Falsterbo Is First Nations Cup Event to Adopt Olympic Format of Limiting Teams to Three Horses & Riders

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The United States’ Mette Rosencrantz of Topango, California and Marron at the veterinary check at Falsterbo in the first year of Nations Cup competition. © 2017 Ken Braddick/dressage-news.com


FALSTERBO, Sweden, July 13, 2017–The Falsterbo Horse Show CDIO5* is the first Nations Cup event in the trans-Atlantic series to adopt a format limiting teams to three horses and riders with no drop score that is similar to that to be used at the 2020 Tokyo Olympics.

The format of this Nations Cup, the fifth in the International Equestrian Federation (FEI) series of seven competitions this year, led to Germany being forced to pull out when one of its riders was injured early this week leaving four countries in the event.

The veterinary check Thursday was more critical than usual for the remaining teams as a single horse failing to pass scrutiny would reduce the field to three teams and thus no points would be awarded because a minimum of four teams are required for point to count for the series totals.

All three horses for Denmark, Russia, Sweden and the United States passed the vet check for the start of the Nations Cup Saturday.

Sweden’s six-time Olympian Tinne Vilhelmson-Silfvén and Paridon Magi. © 2017 Ken Braddick/dressage-news.com

Johan Lenz, the dressage show director of Falsterbo, the largest horse show in Sweden, said the decision to limit the teams to three combinations was made to keep the interest of both television viewers and spectators at the venue that he believed wanted faster-paced competition, one of the primary reasons given by the FEI for changing the Olympic format.

The requirement for at least four teams led to the results of the year’s inaugural event at the Adequan Global Dressage Festival in Wellington, Florida not to count. Canada won, with the United States second and Spain third. Australia with three Florida-based riders willing to pay all their own costs was refused permission by its federation initially to participate but changed its mind too late.

Some national federations have tentatively scheduled a meeting for next weeks’ Nations Cup CDIO5* at the World Equestrian Festival in Aachen, Germany to discuss changes to the series in only its second year but with four different formats. Eight countries are fielding teams in Aachen.

The biggest issue has been with the format where the Grand Prix, the Special and the Freestyle are all required for the result–with the entire team team riding in the Grand Prix, the scores of two combinations counting for the Special and one for the Freestyle. The pairs in the Special and the Freestyle have be designated before the start of the Grand Prix.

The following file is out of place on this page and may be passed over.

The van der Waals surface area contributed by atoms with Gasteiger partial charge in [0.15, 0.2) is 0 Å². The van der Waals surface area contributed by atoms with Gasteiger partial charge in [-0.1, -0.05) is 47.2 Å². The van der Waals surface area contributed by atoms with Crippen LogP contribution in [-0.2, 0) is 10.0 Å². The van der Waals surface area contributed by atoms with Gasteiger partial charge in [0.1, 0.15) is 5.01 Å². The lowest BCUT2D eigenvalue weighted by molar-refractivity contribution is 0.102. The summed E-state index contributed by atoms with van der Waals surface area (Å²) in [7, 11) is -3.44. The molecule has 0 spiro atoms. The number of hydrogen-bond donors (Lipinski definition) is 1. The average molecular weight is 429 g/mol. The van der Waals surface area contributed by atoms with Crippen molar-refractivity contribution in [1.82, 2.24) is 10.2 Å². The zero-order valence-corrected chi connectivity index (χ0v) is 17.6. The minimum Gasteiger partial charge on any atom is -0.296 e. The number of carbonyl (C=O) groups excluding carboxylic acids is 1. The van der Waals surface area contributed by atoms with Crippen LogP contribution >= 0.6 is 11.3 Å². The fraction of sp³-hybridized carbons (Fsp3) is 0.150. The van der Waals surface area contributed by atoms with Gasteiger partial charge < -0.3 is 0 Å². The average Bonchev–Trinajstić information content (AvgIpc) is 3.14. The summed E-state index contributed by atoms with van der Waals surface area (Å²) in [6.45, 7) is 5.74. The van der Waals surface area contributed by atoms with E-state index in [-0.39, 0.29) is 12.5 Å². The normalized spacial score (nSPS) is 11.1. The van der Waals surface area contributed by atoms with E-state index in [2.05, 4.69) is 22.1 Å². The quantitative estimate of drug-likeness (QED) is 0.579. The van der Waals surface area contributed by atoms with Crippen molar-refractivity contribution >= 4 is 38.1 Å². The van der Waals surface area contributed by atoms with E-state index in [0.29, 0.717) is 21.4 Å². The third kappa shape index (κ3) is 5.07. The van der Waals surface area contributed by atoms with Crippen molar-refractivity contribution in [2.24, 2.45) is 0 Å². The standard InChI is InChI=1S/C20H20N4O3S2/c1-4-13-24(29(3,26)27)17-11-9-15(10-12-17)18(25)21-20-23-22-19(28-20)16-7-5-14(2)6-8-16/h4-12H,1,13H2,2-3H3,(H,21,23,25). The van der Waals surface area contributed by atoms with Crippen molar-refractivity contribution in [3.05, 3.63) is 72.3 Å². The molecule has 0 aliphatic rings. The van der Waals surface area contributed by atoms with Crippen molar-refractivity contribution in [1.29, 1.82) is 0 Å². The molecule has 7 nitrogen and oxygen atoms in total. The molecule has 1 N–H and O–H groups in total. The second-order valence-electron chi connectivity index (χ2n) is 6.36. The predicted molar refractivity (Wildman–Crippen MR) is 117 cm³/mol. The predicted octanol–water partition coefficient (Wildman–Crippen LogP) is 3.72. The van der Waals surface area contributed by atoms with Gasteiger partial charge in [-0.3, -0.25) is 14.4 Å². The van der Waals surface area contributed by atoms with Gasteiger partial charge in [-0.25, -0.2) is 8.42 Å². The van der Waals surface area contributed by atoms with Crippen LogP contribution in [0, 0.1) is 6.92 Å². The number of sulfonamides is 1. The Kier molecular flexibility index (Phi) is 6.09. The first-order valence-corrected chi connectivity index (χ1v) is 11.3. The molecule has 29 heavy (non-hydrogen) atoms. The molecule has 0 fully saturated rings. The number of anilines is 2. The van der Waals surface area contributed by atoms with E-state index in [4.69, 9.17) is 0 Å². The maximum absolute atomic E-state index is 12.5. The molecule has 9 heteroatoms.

Charlotte of Reno, Nevada with Kastel’s Nintendo that competed for the United States at two Nations in Europe in 2015 and the World Cup Final in Gothenburg, Sweden last year. © 2017 Ken Braddick/dressage-news.com

A potential problem was averted at the Rotterdam CDIO5* when one of the four American combinations was eliminated in the Grand Prix. That pair had not been pre-designated for either the Special or the Freestyle so the United States was able to complete all of the requirements.

The USA placed first and is at the top of the standings with three events to go, after being champion of the inaugural year of the series in 2016.

Uggerhalne in Denmark had an identical format to Rotterdam as does Hickstead, England that wraps up the series.

Patrik Kittel of Sweden with Deja, the 2016 Rio Olympic Games and 2015 European Championship pair that also have been in four Nations Cups. © 2017 Ken Braddick/dressage-news.com

However, as well as the three-combination limit in Falsterbo, Wellington is the only one to allow mixed Big and Small Tour combinations to match Pan American Games requirements while Aachen follows a system of the Grand and the Special being the complete Nations Cup format while the Freestyle is solely an individual competition.

Chase Hickok of Wellington, Florida with Sagacious HF ready for the first Nations Cup for the pair that focused on Under-25 CDIs in the first year of their partnership before moving to Big Tour less than a year ago. © 2017 Ken Braddick/dressage-news.com

The format of the Nations Cup is probably the most important financially for the United States, which fields teams in more of the events than any other country–all seven this year and five of the six in 2016–the only country incurring the costs of trans-Atlantic air travel for both horses and riders.

The Dutta Corp., title sponsor of United States teams, has donated trans-Atlantic transportation for some American horses to compete in Europe.